You are correct about the water....the water content is somewhat flexible because of the processing plants and how much water the meat actually contains. Cut shoulders are always a mystery so I usually buy whole. When removing the shoulders from the cryovak bag look at how much water has drained from the meat. If a lot then a bit more water is needed. (water content is standardized by the USDA and FDA at the processing plants but that has no bearing on local retail meat markets which may or may not drain the meat more)

All sausage is a type of emulsion that comes from binding meat, fat, and water together. The primary protein involved is myotin...which is developed by moisture, salt, and mechanical agitation. Adding ice water ensures development of myotin and aids in preventing "fat smear" which is where the fat breaks out caused by heat and overmixing and prevents/breaks the binding. It's less noticeable in patties than when stuffed into casings....but if the sausage is dry something went wrong in the process somewhere. Keeping everything cold the entire time is crucial.

When substituting fresh sage for dry (when long ago it was said that dry sage was a substitute for the fresh) you can use a bit more without any bitterness. It is a taste preference here for how much sage. I customarily pick the leaves and remove all tough stems (parts I wouldn't eat or couldn't chew if eating them) and put them in a food processor if doing a lot or just chop them by hand finely. Seeing the specks of green fresh sage in my sausage usually isn't off putting to most people....the pink sometimes is but when that's explained it's not given anyone anymore pause. If the pink is a problem then use some Prague powder and some form of complimentary dextrose (brown sugar) by the recommended dosages to avoid creating carcinogens.
 

taxlady

Chef Extraordinaire
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@JohnDB, thanks for the info. I'm having a good giggle about chopping the sage in the food processor. I usually make about a pound of sausage at a time. To be honest, I usually just use pork that I bought ground. It's still better than most store bought sausage and I know what's in it. I'm sure I could make it better by starting with fresh pork shoulder and grinding it myself, but I just don't have the energy to do that sort of thing anymore.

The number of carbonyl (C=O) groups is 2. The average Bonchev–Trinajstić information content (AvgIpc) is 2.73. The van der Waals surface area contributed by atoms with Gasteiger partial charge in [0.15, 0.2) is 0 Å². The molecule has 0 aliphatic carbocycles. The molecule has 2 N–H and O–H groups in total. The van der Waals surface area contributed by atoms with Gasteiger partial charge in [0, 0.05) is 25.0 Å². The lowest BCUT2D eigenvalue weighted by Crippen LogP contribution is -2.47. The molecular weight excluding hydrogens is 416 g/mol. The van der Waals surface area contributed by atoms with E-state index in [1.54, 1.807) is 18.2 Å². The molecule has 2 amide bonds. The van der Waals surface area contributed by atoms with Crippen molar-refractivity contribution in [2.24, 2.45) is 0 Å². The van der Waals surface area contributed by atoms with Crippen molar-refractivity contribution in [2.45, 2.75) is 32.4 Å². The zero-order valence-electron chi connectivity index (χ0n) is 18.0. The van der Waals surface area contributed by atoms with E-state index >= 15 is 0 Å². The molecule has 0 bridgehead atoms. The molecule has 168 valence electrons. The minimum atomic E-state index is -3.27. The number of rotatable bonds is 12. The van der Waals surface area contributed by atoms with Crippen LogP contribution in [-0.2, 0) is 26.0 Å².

JohnDB

Cook
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Oct 12, 2022
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Location
Nashville tn
@JohnDB, thanks for the info. I'm having a good giggle about chopping the sage in the food processor. I usually make about a pound of sausage at a time. To be honest, I usually just use pork that I bought ground. It's still better than most store bought sausage and I know what's in it. I'm sure I could make it better by starting with fresh pork shoulder and grinding it myself, but I just don't have the energy to do that sort of thing anymore.
Sorry...I make 70-90lbs at a time when I do it. Which is why I use ratios and just do the math. Of course I buy sage by the pound (much easier) and do it by batches that fit in the food processor.
I have made it at home though...but I usually use a whole shoulder because my wife and family love the stuff. It's always a sad day when the freezer runs dry on homemade sausage.

I got a sausage stuffer a couple years back for Christmas...made all kinds of stuff from beef meat snacks to kielbasa.

Chicken kielbasa was shockingly good. I threw in the grinder every bit of skin and chicken fat that came with the chickens....really good with that fresh sage. I do use a Turkish coffee mill for the black pepper. (I do channel the Frugal Gourmet at times...I just like Jeff Smith's honesty) it grinds the black pepper fine enough to be almost like white pepper.
 

Badjak

Senior Cook
Joined
Dec 24, 2010
Messages
141
Just a remark since Prague powder was mentioned:
For anyone looking at cold smoking sausages and/or drying them, just be careful and read up on the subject.
The "standard" potassium nitrite (prague powder) is 6.25%
Mine is 8 %
Most of mainland Europe uses some form of Clorozo salt or pökelsalz at 0.6% (which is easy as you use it like "normal" salt and it means you give more or less the right amount of potassium nitrite automatically.
It's not necessary for fresh sausages